Questions & Answers
What was it like writing your first novel? Did you follow a specific process or did the words just flow out?
It was a great experience requiring a lot of patience. I don't outline. I figure out where I want to start and where I want to go and then the words flow. Unfortunately, they don't always flow perfectly the first time. That's where the need for patience comes into play. I think one of the greatest attributes writers can have is to know when they've written something poorly and have the fortitude to do it over and over again until they get it right.
Your hero comes across as highly masculine, but not without emotion and emotional need. Was it difficult to create such a dynamically believable character?
Not at all. It's who I'd like to be when I grow up.
What makes someone a hero and what was it like crafting the hero of your book?
My definition of a hero is also my definition of a Boca Knight; anyone willing to fight and die for everyone's right to live in peace. My hero, Eddie Perlmutter, is a larger than life action hero who enforces peace with an iron fist and inspires others to follow his lead to the best of their ability.
The book deals extensively with issues of religious choice, stereotype, and the myriad ways individuals express their free will in order to experience spiritual truth. How have your own experiences inspired these themes?
My experience has taught me that intolerance for differences in religion, race, creed, and ethnicity has probably caused more grief in this world than anything else. One religion’s spiritual truth can be another’s ultimate falsehood. With Boca Knights, I was trying to explore the inconsistencies in and difference between all religions, and found the only path to peace in tolerance.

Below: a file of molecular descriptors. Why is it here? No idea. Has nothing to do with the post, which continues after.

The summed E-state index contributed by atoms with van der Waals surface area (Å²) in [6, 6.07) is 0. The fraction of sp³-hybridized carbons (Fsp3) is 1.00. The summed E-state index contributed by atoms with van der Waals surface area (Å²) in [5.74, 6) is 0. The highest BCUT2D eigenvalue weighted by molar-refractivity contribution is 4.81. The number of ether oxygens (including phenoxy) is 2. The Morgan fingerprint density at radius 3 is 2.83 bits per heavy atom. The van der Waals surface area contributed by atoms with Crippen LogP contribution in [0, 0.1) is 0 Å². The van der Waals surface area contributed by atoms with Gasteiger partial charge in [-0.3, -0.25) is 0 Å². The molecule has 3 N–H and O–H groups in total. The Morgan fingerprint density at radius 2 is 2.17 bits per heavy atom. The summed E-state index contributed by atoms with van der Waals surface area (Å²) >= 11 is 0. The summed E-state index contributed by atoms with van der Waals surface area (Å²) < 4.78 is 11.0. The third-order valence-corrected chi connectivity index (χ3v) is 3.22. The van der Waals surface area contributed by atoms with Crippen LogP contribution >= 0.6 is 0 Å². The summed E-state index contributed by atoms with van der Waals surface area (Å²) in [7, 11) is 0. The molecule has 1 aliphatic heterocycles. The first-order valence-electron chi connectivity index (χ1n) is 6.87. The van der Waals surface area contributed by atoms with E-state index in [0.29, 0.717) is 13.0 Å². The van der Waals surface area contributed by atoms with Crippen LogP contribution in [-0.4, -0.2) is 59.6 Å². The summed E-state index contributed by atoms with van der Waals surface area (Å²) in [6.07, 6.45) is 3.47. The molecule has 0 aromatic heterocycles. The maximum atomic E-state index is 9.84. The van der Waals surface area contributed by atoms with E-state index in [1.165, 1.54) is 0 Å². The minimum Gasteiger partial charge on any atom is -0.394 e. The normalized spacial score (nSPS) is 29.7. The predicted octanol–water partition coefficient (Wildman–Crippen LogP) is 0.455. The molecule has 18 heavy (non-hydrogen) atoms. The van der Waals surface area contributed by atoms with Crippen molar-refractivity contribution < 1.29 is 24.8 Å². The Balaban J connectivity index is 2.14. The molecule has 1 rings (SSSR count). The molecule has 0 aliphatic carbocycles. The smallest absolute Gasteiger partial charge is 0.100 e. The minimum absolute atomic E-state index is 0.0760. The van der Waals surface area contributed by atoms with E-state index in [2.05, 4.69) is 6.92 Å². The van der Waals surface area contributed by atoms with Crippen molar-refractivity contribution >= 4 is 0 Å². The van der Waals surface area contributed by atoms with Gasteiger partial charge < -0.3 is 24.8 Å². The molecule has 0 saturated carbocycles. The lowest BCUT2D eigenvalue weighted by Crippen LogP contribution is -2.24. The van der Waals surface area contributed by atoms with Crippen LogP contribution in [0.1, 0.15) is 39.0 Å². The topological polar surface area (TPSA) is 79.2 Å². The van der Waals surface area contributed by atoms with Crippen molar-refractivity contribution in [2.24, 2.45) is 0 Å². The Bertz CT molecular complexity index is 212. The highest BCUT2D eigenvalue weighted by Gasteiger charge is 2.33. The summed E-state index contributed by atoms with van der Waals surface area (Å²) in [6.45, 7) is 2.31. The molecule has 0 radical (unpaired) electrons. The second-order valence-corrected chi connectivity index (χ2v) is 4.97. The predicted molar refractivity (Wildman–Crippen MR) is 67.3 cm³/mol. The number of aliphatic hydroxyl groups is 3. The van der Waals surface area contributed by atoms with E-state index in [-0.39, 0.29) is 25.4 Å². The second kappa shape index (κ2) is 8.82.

Many of your characters are, at first glance, extremely flawed individuals, but you guide readers toward a redemptive viewpoint for most of them. Do you believe in an inherent human goodness and, if so, how do you justify the evil of villainy?
I do not necessarily believe in the inherent goodness of all people, but I do believe in the goodness of most people and in the righteousness of free will. Most of my characters redeem themselves because, as it says in the book, “all things are possible.” Our experiences as individuals shape our moral aptitude, but at the end of the day everyone has the choice to do the right thing.
Boca Knights deals with issues of place. How do you think a person’s location affects their personality, especially regarding transplants from one culture to another?
It depends on the person. Someone in a new environment may not be able to adapt, leading to frustration and withdrawal. Another person might demand to be accepted exactly as they are, which also creates stress. A person willing to adapt without losing their individuality will stand the best chance of finding happiness in a new location.
The book features an interesting dance between technology and age, how has that played out in your career?
When I was a kid I listened to radio and saw the first television being delivered to my neighborhood. Computers were totally alien to me. I fought it at first but gradually moved into the cyber age. Word processing and the internet have been a tremendous help to my ability to communicate and create.
Can you compare and contrast your business experience with your literary one?
Both business and writing require the ability to communicate in a clear, concise manner. To establish a loyal customer base in business you have to develop a good product, sell it and continue to deliver your customers what they want. The creative process is different but the business principles are the same.
What is it like for you to divide your time between Boca and Boston?
It's great. I enjoy the best of weather in both locations and have friends in both places. My business does not demand I be in either location whereas I have an international customer and supply base. Writing can be done anywhere. I also have family in the north and south.